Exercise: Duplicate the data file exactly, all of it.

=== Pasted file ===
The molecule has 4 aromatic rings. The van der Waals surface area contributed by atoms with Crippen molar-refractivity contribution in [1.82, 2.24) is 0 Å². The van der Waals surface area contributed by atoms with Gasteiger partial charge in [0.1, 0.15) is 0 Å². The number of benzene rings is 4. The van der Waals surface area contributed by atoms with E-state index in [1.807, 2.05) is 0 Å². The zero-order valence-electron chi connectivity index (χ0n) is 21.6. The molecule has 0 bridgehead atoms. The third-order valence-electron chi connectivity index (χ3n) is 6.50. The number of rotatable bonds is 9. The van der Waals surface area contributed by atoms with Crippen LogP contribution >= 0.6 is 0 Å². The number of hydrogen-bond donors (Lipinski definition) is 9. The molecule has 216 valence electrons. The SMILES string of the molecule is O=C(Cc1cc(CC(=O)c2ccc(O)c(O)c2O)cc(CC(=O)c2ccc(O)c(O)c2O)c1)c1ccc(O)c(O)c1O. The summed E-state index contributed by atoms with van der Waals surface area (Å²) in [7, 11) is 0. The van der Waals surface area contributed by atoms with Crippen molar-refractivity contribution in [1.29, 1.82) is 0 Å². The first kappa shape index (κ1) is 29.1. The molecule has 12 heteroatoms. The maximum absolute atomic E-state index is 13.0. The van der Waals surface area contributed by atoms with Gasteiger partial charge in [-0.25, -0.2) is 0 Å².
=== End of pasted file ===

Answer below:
The molecule has 4 aromatic rings. The van der Waals surface area contributed by atoms with Crippen molar-refractivity contribution in [1.82, 2.24) is 0 Å². The van der Waals surface area contributed by atoms with Gasteiger partial charge in [0.1, 0.15) is 0 Å². The number of benzene rings is 4. The van der Waals surface area contributed by atoms with E-state index in [1.807, 2.05) is 0 Å². The zero-order valence-electron chi connectivity index (χ0n) is 21.6. The molecule has 0 bridgehead atoms. The third-order valence-electron chi connectivity index (χ3n) is 6.50. The number of rotatable bonds is 9. The van der Waals surface area contributed by atoms with Crippen LogP contribution >= 0.6 is 0 Å². The number of hydrogen-bond donors (Lipinski definition) is 9. The molecule has 216 valence electrons. The SMILES string of the molecule is O=C(Cc1cc(CC(=O)c2ccc(O)c(O)c2O)cc(CC(=O)c2ccc(O)c(O)c2O)c1)c1ccc(O)c(O)c1O. The summed E-state index contributed by atoms with van der Waals surface area (Å²) in [7, 11) is 0. The van der Waals surface area contributed by atoms with Crippen molar-refractivity contribution in [1.29, 1.82) is 0 Å². The first kappa shape index (κ1) is 29.1. The molecule has 12 heteroatoms. The maximum absolute atomic E-state index is 13.0. The van der Waals surface area contributed by atoms with Gasteiger partial charge in [-0.25, -0.2) is 0 Å².